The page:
2 Announcements!

Whiskey & Fox announces two major changes. No longer will Whiskey & Fox only be available by coming upon it at those sites where it is distributed by the journal's co-conspirators. Starting with Vol. 2 Issue #3, each issue of the journal will be made available for home-printing, free of charge, to all readers. A PDF file-edition of each issue will be made available for download through this website, along with printing and assembly instructions [basically, this will mean printing the file, double-sided, and arranging the signatures in order, then folding and perhaps even stapling the book together].

The editors have been considering a manner by which the journal could move to increased distribution, longer issues, and thus easier rhizome-growth of the literary/political hopes we aim to provoke in texts of Whiskey & Fox. Also under consideration were the possibilities of seeking funding for a nicer and more widely distributable printed format, using Open Access journal tools, or switching to an entirely electronic format by means of our own web-design and hosting. While we understand fully that being hosted by Blogspot participates fully in the material forms produced and maintained by market forces and Google [think, dear reader, how the choices of blog tools offered to Blogspot (et. al.) users, largely for market reasons by Google itself (et. al.). determine and limit the forms of human consciousness, imagination, and its products], we believe that the form of the weblog, while not entirely democratic [access to this internet is by no means level or evenly distributed], does not require the participation in Capital to the extent of paying for a domain and web-hosting, or, variously, participating in book-production and manufacturing markets. As a journal interested in what the material aspects of print-formats can offer uniquely, as they are altered in the context of [read, their interconnection with, sometimes to the point of dependancy on] electronic media, and with reference to the political struggle against totalitarian regimes of thought that so restrict human imagination, we believe that this new combined production/distribution format allows us to exploit the cracks in workings of Capital and grow much more virally, and effectively, from where we now stand in this labor.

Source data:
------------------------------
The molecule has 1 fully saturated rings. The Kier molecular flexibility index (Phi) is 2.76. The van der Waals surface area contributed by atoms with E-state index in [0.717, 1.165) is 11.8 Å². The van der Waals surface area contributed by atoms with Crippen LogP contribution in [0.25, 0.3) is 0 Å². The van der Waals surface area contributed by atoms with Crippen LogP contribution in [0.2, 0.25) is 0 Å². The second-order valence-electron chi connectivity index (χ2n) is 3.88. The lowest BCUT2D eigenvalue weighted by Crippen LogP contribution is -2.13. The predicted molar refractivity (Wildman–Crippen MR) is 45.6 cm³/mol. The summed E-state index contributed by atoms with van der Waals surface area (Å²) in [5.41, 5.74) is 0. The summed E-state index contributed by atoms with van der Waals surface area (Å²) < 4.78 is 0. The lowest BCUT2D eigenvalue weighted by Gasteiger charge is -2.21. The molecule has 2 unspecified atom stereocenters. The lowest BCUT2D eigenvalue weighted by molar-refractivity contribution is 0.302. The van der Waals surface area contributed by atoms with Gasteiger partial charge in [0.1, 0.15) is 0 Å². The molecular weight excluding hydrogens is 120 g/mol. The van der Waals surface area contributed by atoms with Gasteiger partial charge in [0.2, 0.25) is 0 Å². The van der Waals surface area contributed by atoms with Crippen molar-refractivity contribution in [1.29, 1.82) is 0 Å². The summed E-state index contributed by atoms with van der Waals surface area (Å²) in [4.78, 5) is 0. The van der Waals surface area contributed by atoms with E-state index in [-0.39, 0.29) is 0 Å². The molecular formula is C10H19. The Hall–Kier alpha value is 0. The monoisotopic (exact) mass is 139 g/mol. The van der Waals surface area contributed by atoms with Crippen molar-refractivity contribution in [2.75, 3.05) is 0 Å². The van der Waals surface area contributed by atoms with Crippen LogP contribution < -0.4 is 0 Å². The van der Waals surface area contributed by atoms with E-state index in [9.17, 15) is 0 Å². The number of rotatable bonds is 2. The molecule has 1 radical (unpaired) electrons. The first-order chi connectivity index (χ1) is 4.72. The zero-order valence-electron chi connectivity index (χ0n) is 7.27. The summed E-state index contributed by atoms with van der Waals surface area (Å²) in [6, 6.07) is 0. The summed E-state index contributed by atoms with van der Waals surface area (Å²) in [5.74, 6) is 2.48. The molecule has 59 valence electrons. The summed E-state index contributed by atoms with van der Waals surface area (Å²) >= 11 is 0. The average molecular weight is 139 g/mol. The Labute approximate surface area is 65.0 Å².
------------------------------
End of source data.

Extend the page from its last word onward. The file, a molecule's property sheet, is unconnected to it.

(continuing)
Additionally, Whiskey & Fox announces a felicitous change in the Editorial Staff. The Editorial Staff is now as follows:

Daniel C. Remein, Editor, New York University

Sarah Bagley, 'theory' Editor, University of Pittsburgh

Sten Carlson, 'poetry' Editor, University of Pittsburgh

Blaire Zeiders, historiographical Editor, University of Wisconsin, Madison

edit: please note that vol. 2 #2, Fashion, with thanks to graphic designer Matt Lee and fashion designer/illustrator Greta Hambke, was released this summer, and will eventually also be released by the new method.


work of mourning

Whiskey & Fox mourns the loss of the poet Julie Granum, most recently from Pittsburgh, PA, who died in an accident last week in San Diego while visiting her brother.  

Those who knew her as a poet also knew her as a friend.  And we are, simply, devastated.